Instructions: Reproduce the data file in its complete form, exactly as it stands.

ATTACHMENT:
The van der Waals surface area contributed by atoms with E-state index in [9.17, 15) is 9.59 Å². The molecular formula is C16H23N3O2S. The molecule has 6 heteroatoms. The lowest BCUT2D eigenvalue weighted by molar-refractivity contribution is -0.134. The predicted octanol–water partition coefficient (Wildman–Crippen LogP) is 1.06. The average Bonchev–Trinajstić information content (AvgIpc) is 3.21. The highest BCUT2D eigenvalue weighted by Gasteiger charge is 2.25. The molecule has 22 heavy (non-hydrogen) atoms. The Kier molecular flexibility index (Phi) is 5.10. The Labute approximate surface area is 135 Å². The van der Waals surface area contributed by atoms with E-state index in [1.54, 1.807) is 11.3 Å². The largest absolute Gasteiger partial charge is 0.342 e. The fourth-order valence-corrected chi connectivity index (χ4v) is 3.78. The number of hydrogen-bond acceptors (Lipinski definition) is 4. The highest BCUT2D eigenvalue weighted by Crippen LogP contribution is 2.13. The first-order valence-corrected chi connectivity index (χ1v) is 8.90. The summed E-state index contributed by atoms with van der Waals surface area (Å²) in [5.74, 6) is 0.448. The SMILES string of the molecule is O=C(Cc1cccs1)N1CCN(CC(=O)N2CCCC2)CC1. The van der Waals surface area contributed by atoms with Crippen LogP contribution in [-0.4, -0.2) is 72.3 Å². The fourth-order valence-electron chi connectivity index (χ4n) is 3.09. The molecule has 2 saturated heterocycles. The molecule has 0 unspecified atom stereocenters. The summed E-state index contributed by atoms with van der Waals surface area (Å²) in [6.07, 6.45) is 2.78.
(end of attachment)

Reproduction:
The van der Waals surface area contributed by atoms with E-state index in [9.17, 15) is 9.59 Å². The molecular formula is C16H23N3O2S. The molecule has 6 heteroatoms. The lowest BCUT2D eigenvalue weighted by molar-refractivity contribution is -0.134. The predicted octanol–water partition coefficient (Wildman–Crippen LogP) is 1.06. The average Bonchev–Trinajstić information content (AvgIpc) is 3.21. The highest BCUT2D eigenvalue weighted by Gasteiger charge is 2.25. The molecule has 22 heavy (non-hydrogen) atoms. The Kier molecular flexibility index (Phi) is 5.10. The Labute approximate surface area is 135 Å². The van der Waals surface area contributed by atoms with E-state index in [1.54, 1.807) is 11.3 Å². The largest absolute Gasteiger partial charge is 0.342 e. The fourth-order valence-corrected chi connectivity index (χ4v) is 3.78. The number of hydrogen-bond acceptors (Lipinski definition) is 4. The highest BCUT2D eigenvalue weighted by Crippen LogP contribution is 2.13. The first-order valence-corrected chi connectivity index (χ1v) is 8.90. The summed E-state index contributed by atoms with van der Waals surface area (Å²) in [5.74, 6) is 0.448. The SMILES string of the molecule is O=C(Cc1cccs1)N1CCN(CC(=O)N2CCCC2)CC1. The van der Waals surface area contributed by atoms with Crippen LogP contribution in [-0.4, -0.2) is 72.3 Å². The fourth-order valence-electron chi connectivity index (χ4n) is 3.09. The molecule has 2 saturated heterocycles. The molecule has 0 unspecified atom stereocenters. The summed E-state index contributed by atoms with van der Waals surface area (Å²) in [6.07, 6.45) is 2.78.